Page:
We provide Periodontal Evaluation and Treatment 

Healthy GumsHealthy Gums

Mild GingivitisGingivitis

Moderate GingivitisModerate Periodontitis

Advanced Periodontal DiseaseAdvanced Periodontitis

What is Periodontal Disease?

Periodontal disease is a serious bacterial infection that attacks the gums and bones that support your teeth. If the disease is left untreated, it can lead to gum recession, pocketing around the teeth, and eventually tooth loss. For Americans in their 30's and beyond, the threat of periodontal disease (gum disease) is more likely. According to the American Dental Association, 70% percent of Americans over the age of 40 have some form of periodontal disease. Unfortunately, 50 percent of Americans do not receive regular dental care.

There are two main stages of Periodontal Disease:


Gingivitis, the mildest form, usually causes little or no discomfort. Your gums may appear red or swollen, and they bleed easily. Fortunately, gingivitis is the first and early stage of gum disease and only effects the gums. However, it can be reversed with immediate and proper treatment at the dentist's office followed by consistent good oral hygiene and home care. Untreated gingivitis can advance and lead to:

This is the later or more advanced form of gum disease, if left untreated. The most common effects of chronic Periodontist are increased tissue inflammation, receding gums, deeper pockets at the gum line, and destruction of the bone and gums that attach to and support your teeth.

One of the major reasons for periodontal disease (and the most preventable one) is the lack of proper home care for your teeth and gums. Inadequate oral hygiene allows for the formation of plaque, a sticky, colorless film than constantly forms on your teeth. Bacteria thrive in this plaque, and release toxins or poisons that destroy healthy gum tissue. Other contributing factors in the development of periodontal disease are tobacco use, stress, clenching or grinding your teeth (bruxism), diabetes, HIV/AIDS infections, poor nutrition, and hormonal changes (such as during puberty, menstruation, pregnancy, and menopause), crooked teeth, defective fillings or restorations, the effects of certain common medications, and finally, genetics. No matter how it has occurred, periodontal disease requires regular dental treatments and rigorous home care procedures.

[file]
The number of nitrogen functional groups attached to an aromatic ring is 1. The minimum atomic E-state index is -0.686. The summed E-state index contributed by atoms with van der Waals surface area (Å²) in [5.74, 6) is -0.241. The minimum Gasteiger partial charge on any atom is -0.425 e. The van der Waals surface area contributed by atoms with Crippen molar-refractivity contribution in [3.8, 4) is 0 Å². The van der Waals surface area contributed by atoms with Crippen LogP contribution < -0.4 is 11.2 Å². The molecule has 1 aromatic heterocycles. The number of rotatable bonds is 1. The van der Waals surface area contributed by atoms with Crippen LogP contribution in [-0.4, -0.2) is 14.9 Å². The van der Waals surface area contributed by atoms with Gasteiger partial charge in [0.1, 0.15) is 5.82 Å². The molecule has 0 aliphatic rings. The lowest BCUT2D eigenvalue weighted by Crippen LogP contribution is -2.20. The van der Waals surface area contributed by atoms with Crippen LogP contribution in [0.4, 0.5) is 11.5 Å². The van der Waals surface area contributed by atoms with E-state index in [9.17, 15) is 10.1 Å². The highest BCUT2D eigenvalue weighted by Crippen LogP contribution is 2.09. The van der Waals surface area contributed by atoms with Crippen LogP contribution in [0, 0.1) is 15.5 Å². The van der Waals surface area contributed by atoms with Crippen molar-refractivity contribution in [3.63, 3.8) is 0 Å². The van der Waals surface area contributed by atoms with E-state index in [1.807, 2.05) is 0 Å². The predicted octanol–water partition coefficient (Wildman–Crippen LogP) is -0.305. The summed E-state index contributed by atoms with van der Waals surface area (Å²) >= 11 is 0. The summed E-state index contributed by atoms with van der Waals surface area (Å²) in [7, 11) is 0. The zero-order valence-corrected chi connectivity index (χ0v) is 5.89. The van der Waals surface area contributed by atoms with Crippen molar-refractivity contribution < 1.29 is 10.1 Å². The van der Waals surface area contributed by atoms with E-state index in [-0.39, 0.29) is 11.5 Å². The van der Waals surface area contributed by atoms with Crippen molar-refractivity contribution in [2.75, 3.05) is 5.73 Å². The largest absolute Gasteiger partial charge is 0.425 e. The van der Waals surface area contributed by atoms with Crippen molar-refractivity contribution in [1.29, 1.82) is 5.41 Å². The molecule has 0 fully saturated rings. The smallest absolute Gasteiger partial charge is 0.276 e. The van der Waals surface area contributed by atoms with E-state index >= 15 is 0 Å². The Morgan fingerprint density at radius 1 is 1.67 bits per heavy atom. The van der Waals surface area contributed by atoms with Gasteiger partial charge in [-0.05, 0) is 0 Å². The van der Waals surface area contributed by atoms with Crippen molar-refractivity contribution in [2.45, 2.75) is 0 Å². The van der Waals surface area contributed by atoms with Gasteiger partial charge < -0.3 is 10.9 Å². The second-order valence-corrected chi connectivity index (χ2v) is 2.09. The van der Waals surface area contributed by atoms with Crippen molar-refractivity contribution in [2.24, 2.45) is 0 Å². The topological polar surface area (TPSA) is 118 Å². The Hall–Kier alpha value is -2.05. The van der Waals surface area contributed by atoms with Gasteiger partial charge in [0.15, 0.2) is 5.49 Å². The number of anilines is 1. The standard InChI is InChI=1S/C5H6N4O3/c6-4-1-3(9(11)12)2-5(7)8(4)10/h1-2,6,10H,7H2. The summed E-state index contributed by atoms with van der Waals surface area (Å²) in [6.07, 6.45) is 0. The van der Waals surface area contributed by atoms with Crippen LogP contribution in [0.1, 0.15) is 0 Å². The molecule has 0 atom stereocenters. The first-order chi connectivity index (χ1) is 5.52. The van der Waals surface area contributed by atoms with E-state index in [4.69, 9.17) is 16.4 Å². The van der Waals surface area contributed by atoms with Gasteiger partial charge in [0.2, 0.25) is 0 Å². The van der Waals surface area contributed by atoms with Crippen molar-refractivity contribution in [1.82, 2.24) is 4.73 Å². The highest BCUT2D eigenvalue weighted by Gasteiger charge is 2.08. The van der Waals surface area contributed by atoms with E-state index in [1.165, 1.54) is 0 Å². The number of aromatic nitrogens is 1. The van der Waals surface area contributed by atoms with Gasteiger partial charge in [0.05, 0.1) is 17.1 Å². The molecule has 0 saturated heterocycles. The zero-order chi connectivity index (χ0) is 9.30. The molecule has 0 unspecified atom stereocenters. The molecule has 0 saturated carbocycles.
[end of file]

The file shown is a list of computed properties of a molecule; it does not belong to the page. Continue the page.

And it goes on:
Signs and symptoms:

What if your gums and teeth don't hurt?

Periodontal disease generally is painless. So even if your gums and teeth don't hurt, you should be on the lookout for signs of infection, including:

  • Gums that bleed, especially when brushing or flossing your teeth
  • Gums that are red, swollen, or unusually shiny
  • Receding gums
  • Persistent bad breath
  • Pus that appears between your teeth and gums
  • Teeth that feel loose or feel different when you bite together
  • Partial dentures that don't feel like they fit right

Are you ignoring tooth pain?

As periodontal disease progresses, you may begin to experience increasing sensitivity in your teeth and soreness in your gums. Don't become a statistic of neglect! People who wait until problems arise are more likely to wait too long to get proper dental care and end up with problems that are both more serious in scope and more difficult to treat. In contrast, people who prefer to take a more proactive, healthier, and smarter approach to dental care have minimal problems that are easier and less costly to treat.

Whether or not you and your family members are currently experiencing any oral pain, it's important to have regular checkups. You shouldn't wait for a painful emergency. The best approach is to prevent dental problems now.